But just because e-newsletters are opt-in doesn’t mean you don’t need to make an effort. An incredible, amazing, pull-out-all-the-stops effort. There are lot of travel newsletters out there today, so you have a lot of competition. Remember to write killer subject lines (headlines) so that your newsletter gets opened, and fill your newsletter with valuable content your readers won’t find anywhere else. Don’t be spammy. And always, always offer an opt-out at the bottom of every newsletter.
Testimonials are social proof. You can’t brag about yourself (well you can, but it’s not very attractive), but you can certainly let your travelers do so on your behalf. Then, scatter your most glowing testimonials all over your site.
So how do you get customers to consistently write testimonials? You need to develop a process to encourage testimonials, and even to reward your loyal clients for their service. One of my clients, the awesome Costa Rican Vacations, runs a monthly $100 Amazon gift certificate raffle for clients who have posted a Facebook testimonial that month. Needless to say, they get a lot of testimonials!
Other Content Channels
Content marketing for the travel industry is incredibly diverse and a lot of fun. If you can imagine it, you can probably do it. Here are a few more channels you might consider:
- Video Publishing
- Guest Blogging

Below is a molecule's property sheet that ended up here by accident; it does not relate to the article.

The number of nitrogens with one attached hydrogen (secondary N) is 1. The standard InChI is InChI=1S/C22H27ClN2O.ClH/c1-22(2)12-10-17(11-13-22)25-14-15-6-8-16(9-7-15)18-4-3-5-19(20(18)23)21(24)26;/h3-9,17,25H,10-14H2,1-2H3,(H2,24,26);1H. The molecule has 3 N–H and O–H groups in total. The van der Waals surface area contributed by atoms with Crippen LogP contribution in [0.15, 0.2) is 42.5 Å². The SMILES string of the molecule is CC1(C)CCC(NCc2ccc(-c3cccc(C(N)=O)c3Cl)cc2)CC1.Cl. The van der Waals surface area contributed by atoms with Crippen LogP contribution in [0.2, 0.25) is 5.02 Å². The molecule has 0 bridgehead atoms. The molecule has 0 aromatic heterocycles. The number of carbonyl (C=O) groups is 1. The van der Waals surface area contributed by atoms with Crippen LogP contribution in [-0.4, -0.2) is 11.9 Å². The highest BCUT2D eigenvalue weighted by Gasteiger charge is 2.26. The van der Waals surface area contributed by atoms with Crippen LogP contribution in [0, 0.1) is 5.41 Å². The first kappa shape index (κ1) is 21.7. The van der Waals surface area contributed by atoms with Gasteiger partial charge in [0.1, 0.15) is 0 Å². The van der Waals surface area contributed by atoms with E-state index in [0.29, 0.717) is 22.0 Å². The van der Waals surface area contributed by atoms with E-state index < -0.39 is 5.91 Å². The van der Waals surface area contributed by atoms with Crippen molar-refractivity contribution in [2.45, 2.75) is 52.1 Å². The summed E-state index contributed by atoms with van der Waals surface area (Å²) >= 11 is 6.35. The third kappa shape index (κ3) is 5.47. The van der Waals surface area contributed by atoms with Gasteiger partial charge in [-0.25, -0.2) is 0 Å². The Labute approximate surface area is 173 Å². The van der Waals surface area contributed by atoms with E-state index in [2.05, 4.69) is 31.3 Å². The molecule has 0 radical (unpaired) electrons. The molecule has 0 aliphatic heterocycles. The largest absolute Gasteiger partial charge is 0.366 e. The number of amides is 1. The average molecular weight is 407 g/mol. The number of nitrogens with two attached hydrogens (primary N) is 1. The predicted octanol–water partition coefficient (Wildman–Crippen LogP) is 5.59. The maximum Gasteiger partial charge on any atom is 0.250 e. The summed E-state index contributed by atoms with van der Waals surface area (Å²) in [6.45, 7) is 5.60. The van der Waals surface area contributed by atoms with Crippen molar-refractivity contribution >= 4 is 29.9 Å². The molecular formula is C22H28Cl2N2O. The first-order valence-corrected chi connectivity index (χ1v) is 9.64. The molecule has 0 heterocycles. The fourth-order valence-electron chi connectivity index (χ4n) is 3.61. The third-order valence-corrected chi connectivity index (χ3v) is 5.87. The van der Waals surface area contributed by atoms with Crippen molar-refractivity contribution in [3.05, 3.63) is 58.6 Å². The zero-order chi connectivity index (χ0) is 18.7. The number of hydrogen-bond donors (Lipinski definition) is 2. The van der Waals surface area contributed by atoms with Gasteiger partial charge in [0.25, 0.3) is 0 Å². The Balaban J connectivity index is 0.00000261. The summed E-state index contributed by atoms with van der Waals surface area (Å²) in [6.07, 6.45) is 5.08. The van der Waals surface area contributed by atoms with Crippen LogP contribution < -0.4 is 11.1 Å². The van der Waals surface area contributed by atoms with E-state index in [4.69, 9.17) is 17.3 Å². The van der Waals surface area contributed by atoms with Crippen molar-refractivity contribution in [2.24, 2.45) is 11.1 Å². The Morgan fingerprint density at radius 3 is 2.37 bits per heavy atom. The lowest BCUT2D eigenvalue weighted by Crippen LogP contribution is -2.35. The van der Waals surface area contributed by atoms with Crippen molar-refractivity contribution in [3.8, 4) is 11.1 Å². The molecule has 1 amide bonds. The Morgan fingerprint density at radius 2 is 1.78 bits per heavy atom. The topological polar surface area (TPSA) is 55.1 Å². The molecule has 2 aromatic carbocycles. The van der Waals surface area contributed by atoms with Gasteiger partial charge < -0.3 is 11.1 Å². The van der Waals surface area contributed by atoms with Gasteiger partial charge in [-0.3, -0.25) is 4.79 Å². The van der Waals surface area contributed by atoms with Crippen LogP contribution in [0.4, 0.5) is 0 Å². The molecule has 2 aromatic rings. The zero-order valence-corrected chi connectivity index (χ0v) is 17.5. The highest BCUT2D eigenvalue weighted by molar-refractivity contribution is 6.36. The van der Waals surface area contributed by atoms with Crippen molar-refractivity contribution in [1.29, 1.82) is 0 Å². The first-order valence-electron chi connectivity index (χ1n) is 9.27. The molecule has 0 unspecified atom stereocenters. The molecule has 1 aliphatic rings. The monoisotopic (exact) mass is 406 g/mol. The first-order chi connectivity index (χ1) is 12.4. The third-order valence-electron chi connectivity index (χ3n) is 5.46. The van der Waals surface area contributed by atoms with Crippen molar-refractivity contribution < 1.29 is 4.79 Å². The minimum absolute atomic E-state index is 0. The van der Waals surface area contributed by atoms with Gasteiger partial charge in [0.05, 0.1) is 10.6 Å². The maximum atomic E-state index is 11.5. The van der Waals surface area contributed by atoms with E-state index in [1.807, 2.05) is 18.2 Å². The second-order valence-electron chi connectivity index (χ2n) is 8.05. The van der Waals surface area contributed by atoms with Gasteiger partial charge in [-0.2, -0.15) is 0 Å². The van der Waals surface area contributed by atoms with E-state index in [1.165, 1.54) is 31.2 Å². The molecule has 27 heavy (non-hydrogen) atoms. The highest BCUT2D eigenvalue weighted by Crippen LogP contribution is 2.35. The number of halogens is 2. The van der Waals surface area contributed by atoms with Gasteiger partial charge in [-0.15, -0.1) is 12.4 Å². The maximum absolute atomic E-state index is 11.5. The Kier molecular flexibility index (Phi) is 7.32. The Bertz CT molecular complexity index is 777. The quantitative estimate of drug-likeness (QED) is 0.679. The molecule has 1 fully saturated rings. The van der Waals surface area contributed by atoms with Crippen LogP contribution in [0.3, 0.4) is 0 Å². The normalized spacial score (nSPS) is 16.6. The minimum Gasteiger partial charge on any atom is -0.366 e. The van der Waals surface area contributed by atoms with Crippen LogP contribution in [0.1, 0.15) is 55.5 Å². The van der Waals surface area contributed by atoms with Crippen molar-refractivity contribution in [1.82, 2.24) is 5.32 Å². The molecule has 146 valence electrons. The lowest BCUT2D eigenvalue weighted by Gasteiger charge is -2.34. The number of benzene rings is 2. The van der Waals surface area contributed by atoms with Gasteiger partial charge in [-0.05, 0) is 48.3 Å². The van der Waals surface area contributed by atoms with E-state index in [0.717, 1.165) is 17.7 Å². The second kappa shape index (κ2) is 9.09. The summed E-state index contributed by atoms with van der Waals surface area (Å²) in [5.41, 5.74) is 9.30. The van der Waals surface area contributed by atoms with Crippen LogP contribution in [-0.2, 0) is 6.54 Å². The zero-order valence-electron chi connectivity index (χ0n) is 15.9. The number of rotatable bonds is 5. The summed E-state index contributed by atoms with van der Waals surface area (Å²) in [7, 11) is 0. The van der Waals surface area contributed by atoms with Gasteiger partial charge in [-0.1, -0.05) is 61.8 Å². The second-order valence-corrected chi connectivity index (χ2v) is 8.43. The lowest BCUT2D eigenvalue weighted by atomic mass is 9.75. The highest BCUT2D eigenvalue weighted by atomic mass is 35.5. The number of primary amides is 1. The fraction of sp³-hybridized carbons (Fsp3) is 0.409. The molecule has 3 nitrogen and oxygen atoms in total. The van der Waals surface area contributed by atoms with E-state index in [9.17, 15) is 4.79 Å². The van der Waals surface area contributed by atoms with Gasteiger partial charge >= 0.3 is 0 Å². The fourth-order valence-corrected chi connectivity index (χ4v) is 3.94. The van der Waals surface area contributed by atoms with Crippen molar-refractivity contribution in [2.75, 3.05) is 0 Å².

- Custom Print Magazine (or the digital Flipboard alternative)
- Print Newsletters
- Contributed Articles & Brand Journalism
- Mobile Apps
- Printed Guidebooks
Outsourcing Your Content Marketing
According to the Content Marketing Institute and MarketingProfs research, nearly 50 percent of all companies outsource at least some part of their content marketing (North American | U.K. | Australian benchmarks).
Why? Because while content marketing is a major task, it’s also one of the most cost-effective to outsource. You can get your travel blog off the ground for as little as $500 a month. You can publish a short monthly newsletter for under $1,000. In traditional marketing terms, where one print advertisement can easily run you five figures, content marketing is cheap. And very, very effective.
Woohoo, assignment time! This one’s fun: Tell me, where do your travelers live online? What do you think are the most effective content channels for your business?
Other installments in The Zen of Travel Content Marketing series: